Thomas Farines –
The ink on Thilo Kehrer’s Paris Saint-Germain contract was barely dry when news broke that his former club Schalke had already found a potential replacement. French news outlet L’Equipe reported on Thursday night that Lille’s Hamza Mendyl is going to join Schalke 04.
According to L’Equipe writer, Joël Domenighetti Hamza Mendyl will complete his medical on Friday. L’Equipe believes that the 20-year-old Moroccan national team player will join Schalke for €7 million.
In many ways, this is a typical deal for sporting director Christian Heidel. Following Kehrer’s transfer to PSG the club was offered over 50 players by clubs and agents.
Media then quickly linked Schalke with Barcelona’s Brazilian talent Marlon. The defender, however, completed his transfer to Sassuolo on Thursday.
Who is Hamza Mendyl?
With Schalke dancing on three weddings, the Bundesliga, Champions League and the German Cup, the club, however, needed to add some depth. Squad depth had been one of the major discussion points on the latest Gegenpressing Podcast with Manuel Veth and Chris Williams arguing that the current setup would not be strong enough to repeat last year’s second-place finish.
Hence, it is no surprise that Hamza Mendyl has appeared on Schalke’s radar. The 20-year-old Moroccan with Ivorian roots was discovered by Lille while playing in the Académie Mohammed VI in Casablanca.
Lille have always been one of the best clubs in France when it comes to developing youth players. It was here that the Hazard brothers, Chelsea’s Eden and Borussia Mönchengladbach’s Thorgan kicked off their careers.
Hamza Mendyl joined that academy in 2016 after six years with the Académie Mohammed VI. But even before he made the jump to play for Lille’s youth academy in 2016, Mendyl already played for various Morocco international youth sides.
What will Hamza Mendyl bring to Schalke?
Although Hamza Mendyl is a versatile player, he will not be a Thilo Kehrer replacement. The 20-year-old can play both as a wing-back and centre-back but at 179cm might be too small to play in the centre of the park.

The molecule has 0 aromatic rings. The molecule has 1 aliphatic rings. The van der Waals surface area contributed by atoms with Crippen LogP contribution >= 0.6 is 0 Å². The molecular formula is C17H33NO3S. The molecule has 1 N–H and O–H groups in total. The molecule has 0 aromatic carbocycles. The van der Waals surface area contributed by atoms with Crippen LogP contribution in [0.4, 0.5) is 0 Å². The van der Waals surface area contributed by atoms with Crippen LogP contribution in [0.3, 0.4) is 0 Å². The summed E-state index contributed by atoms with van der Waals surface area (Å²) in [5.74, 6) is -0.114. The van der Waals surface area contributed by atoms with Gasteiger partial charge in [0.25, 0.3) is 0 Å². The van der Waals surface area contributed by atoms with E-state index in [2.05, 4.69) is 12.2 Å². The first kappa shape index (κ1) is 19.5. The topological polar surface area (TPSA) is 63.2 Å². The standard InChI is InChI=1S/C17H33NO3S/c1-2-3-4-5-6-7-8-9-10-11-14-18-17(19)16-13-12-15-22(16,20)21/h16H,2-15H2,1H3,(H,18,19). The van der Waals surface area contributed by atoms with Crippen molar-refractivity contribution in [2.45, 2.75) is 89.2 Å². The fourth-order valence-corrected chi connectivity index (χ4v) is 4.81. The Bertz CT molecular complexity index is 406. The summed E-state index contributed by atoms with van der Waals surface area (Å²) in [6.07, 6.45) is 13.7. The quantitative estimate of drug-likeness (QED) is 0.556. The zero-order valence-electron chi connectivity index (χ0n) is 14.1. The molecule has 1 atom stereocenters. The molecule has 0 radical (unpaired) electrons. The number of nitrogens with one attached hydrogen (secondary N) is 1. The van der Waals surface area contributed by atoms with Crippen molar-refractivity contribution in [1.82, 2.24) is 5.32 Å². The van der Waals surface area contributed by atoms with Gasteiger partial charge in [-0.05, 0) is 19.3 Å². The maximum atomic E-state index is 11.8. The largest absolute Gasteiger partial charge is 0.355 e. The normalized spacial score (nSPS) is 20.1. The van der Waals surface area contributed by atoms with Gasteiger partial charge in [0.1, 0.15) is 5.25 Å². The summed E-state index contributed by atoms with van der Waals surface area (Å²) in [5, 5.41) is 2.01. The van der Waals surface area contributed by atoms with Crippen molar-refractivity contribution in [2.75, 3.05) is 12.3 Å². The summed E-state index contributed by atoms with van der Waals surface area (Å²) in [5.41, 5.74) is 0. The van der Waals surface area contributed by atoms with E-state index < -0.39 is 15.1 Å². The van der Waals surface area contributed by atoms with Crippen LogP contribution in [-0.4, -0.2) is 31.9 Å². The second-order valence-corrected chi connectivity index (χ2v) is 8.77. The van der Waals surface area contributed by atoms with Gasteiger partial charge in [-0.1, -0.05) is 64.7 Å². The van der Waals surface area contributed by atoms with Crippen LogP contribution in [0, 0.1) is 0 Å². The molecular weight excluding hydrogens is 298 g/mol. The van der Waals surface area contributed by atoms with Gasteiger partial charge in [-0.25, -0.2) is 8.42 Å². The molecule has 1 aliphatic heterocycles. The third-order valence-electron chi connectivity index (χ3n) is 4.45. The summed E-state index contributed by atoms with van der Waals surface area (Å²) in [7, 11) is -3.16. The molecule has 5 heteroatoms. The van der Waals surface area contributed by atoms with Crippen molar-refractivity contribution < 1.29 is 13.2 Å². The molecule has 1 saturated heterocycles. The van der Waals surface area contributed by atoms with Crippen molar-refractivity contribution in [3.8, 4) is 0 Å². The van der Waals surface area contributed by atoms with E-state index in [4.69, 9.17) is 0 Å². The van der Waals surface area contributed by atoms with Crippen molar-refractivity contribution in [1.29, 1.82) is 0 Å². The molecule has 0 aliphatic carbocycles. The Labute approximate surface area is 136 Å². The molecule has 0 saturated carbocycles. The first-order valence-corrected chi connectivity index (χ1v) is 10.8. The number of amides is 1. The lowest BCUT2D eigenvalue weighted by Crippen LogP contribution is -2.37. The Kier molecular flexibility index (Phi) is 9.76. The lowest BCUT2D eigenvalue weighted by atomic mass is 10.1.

Instead, expect Hamza Mendyl to mostly feature on the wing. In fact, in his 13 games for Lille last season he played almost exclusively on the left. It was also on that position that he was handed his professional debut by Marcelo Bielsa one year ago.
The eccentric Argentine coach was a big fan of the 20-year-old Moroccan. Fast and athletic it quickly became apparent that Hamza Mendyl had the key attributes to be a fantastic wing-back on a high level.
Good enough anyways to feature in all four Africa Cup matches for Morocco. Playing primarily in midfield, as a left-midfielder, he helped his country reach the quarterfinal before being eliminated by Egpyt.
It was expected that Hamza Mendyl would also be a starter for Morocco at the World Cup. But an ACL injury cost him large parts of last season and while he was part of Morocco’s squad he had to play second fiddle to Borussia Dortmund’s new signing Achraf Hakimi. Unfortunately, for Hamza Mendyl head coach Hervé Renard preferred the 4-2-3-1 formation, which meant that there was no room for Hamza Mendyl in the starting eleven.
That, however, will be different for Schalke where head coach Domenico Tedesco can use the dynamic defender in a 3-5-2 formation, playing him as a wing-back, left-defender in a three-man defence and in a five-man midfield on the left. Furthermore, should Tedesco make the switch to four in the back Hamza Mendyl will bring much-needed depth to the left-flank as die Knappen have only one nominal left-back in the squad in Abdul Rahman Baba.
Altogether Schalke, should they complete the deal, will have made a sensible decision bringing in Hamza Mendyl from Lille. The Moroccan is a fantastic talent, who has the potential to become an excellent Bundesliga defender.
Thomas holds an MA in Middle Eastern Politics at King’s College London and currently works in Greece as a project leader for Aniko. His MA research is on the relationship between football and politics in Beirut. Thomas’ career led him to several opportunities in sports in general, having worked for the United Nations Office on Sport for Development and Peace and in the football industry in London. Born in Toulouse, Thomas has lived most of his life between Florianopolis (Brazil), Toulouse and London and Thessaloniki which helped him develop some language skills. Thomas firmly believes in the power of football as a tool for social development. Follow Thomas on Twitter @thomasfarines